With the launch of the latest addition to the My Outdoor Alphabet world, I wanted to share a little behind-the-scenes peek into how one of these things comes to life. Sound good? Let's go.
It all begins with getting outdoors.
For the Paddler's Alphabet, it started with a free canoe someone gave my young family nearly 15 years ago. Where it really came to life however, was during a 50 mile canoe trip my boys and I took down Montana's Missouri River with their grandfather. As we prepared for the trip and spent time together on the water, we were setting the foundation for this poster without even trying. The seed was planted, the trip was amazing (check the photos here), and it made it very easy to roll into the next phase—the alphabet itself.
For each of the posters—current offerings as well as those yet to come—I create a list. An A to Z list where I can simply write in the words that come immediately to mind, as well as figure out the blank spots and where I'll need to do some research. There's usually more than one word per letter, but in the end it all comes down to what works best. Does it resonate with the core audience? Does it highlight something unique or significant in the sport? Can it be simplified and iconified? If yes, then onward.
Once the list is in good shape and there's something for each letter, I get out the sketchbook.
I'll draw out a few pages full of empty boxes, and armed with my letter list, jump right in and begin to simplify, iconify, sketch, and doodle. Most letters go through multiple rounds of revisions and approaches, but some get figured out right away. Not every letter gets the full sketchbook treatment, but most do, and it's my favorite part of the process. Packing along a pencil and a few colors to be able to bring a letter to life wherever I'm at is fun, and watching the concepts evolve over time as I turn the pages is pretty cool.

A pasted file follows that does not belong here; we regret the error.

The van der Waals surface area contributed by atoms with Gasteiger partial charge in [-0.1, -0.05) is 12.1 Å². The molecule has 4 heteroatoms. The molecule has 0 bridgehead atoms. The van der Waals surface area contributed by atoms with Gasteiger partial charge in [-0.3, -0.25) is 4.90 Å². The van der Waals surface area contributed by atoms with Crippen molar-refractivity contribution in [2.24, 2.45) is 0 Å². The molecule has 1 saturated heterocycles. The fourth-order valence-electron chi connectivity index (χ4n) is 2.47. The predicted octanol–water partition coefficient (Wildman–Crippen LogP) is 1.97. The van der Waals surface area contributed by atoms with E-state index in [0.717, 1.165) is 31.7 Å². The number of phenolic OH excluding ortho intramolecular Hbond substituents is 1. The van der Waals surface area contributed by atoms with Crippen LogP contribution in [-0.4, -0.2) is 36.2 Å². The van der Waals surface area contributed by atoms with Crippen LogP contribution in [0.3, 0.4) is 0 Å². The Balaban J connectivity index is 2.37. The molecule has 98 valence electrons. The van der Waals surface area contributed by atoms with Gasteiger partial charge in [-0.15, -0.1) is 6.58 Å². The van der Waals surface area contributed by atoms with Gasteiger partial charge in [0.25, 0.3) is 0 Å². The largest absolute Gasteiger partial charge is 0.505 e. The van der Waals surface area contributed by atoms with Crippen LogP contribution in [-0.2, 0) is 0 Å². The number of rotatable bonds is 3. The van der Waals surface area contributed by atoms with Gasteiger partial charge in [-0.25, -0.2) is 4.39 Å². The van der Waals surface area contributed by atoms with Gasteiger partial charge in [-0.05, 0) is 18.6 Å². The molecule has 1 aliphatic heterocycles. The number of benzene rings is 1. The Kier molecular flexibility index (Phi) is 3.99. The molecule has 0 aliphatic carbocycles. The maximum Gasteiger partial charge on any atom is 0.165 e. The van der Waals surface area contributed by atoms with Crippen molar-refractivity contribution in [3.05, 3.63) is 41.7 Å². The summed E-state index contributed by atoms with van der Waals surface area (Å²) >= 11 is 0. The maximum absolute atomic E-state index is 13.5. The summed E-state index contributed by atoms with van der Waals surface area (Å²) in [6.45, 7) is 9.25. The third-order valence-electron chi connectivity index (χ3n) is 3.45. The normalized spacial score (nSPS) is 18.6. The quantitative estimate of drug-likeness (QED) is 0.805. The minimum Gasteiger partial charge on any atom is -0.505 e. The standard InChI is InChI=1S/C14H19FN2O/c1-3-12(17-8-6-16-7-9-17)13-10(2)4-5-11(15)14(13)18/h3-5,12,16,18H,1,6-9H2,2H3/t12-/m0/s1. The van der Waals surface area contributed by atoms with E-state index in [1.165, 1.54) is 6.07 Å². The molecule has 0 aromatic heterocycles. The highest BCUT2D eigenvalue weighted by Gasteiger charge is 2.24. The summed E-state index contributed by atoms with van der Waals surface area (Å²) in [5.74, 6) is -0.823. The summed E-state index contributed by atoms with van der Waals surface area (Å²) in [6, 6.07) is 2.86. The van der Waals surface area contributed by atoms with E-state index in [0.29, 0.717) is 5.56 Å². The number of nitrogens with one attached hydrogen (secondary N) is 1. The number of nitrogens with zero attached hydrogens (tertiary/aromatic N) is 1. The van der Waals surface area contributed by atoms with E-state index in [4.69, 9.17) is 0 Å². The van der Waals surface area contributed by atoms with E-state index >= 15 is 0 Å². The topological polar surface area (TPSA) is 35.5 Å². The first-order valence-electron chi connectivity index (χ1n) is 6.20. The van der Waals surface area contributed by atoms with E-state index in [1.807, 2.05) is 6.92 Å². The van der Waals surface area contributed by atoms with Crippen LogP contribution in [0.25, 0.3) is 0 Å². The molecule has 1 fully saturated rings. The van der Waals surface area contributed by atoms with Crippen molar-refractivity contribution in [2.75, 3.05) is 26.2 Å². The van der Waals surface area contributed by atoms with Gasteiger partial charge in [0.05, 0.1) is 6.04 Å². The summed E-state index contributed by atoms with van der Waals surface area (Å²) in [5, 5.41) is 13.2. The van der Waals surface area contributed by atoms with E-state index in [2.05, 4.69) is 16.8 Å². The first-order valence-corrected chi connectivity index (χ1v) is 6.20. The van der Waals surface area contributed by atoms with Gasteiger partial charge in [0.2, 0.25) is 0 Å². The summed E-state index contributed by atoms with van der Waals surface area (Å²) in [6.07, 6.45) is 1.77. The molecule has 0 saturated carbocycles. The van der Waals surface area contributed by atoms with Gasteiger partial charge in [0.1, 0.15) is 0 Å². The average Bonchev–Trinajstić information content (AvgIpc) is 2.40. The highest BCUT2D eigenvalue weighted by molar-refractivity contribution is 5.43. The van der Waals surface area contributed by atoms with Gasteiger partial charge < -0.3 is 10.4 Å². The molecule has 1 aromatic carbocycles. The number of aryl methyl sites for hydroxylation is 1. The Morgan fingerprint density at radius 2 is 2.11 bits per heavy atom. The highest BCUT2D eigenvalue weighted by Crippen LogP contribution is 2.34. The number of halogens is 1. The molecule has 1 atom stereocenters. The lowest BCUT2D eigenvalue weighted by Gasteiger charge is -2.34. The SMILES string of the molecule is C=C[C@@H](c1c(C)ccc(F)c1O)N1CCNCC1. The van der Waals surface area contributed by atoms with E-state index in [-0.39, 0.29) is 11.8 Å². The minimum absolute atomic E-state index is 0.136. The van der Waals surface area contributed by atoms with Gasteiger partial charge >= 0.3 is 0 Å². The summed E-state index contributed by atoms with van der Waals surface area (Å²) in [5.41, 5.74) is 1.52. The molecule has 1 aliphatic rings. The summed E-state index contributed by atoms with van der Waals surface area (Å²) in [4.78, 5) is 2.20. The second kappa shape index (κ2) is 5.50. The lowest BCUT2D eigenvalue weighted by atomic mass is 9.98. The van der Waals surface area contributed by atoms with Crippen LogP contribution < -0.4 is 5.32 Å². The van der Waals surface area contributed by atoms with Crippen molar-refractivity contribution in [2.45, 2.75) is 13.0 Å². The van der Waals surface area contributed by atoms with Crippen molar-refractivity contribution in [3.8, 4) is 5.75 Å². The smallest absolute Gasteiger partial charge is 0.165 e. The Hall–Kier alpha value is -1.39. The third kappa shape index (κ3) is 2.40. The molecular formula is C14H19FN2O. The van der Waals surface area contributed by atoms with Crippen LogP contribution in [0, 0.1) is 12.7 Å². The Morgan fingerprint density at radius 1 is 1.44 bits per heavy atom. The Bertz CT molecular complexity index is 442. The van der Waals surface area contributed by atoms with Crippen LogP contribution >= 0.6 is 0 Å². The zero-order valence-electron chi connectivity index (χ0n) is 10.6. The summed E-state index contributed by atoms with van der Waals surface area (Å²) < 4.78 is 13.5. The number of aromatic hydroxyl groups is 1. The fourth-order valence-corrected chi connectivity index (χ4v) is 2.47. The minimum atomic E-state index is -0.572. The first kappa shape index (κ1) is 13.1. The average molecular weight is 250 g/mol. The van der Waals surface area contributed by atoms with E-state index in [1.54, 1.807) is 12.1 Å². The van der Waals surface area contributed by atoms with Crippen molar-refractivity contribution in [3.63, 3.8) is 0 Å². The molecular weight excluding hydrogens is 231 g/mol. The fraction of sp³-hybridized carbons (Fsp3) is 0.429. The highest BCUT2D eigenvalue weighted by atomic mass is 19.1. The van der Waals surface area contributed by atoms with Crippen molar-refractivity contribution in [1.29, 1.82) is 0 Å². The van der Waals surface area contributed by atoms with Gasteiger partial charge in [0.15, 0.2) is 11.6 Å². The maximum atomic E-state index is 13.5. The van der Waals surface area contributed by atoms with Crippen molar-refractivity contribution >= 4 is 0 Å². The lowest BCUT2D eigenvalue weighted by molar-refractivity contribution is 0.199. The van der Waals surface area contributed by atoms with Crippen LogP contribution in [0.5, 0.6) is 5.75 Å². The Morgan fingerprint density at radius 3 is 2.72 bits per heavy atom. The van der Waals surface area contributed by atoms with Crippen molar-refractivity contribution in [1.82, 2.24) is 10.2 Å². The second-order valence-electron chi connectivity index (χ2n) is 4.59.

From the sketchbook I move into Illustrator. This becomes the sandbox for the next level of detail and exploration, as colors come to life and the nuances of each illustration are explored and adjusted, and sometimes completely redone.
Rough shapes are blocked out, and the poster becomes a mish-mash of vector shapes and bezier curves and things that work and things that don't quite work. Because I'm only working with three ink colors, I'll work in some textures or half-tone dots to keep things interesting. The red color that's been a part of each poster is also overprinted to give me another option for depth. As the illustrations progresses, the colors are separated into individual layers that will become the screens for printing.
From there, once the letters are in place, the copy is proofed, and the color separations are triple checked—it's off to the printer. For quite a while the posters were done up the road in Big Sky, but we outgrew that operation and are now working with the fine folks of The Half and Half in Columbia, South Carolina. After the files are in their capable hands, I can sit back and get shipping tubes ready while they work their magic on the French Speckletone paper stock.
Eventually though, the posters end up in your hands. That's the point of all this, right? To inspire a life outdoors—one letter at a time. To celebrate the building blocks of our outdoor passions, and keep that stoke alive not only for ourselves, but our families and friends. The Paddler's Alphabet is only the latest expression of that spirit—and here's to many more.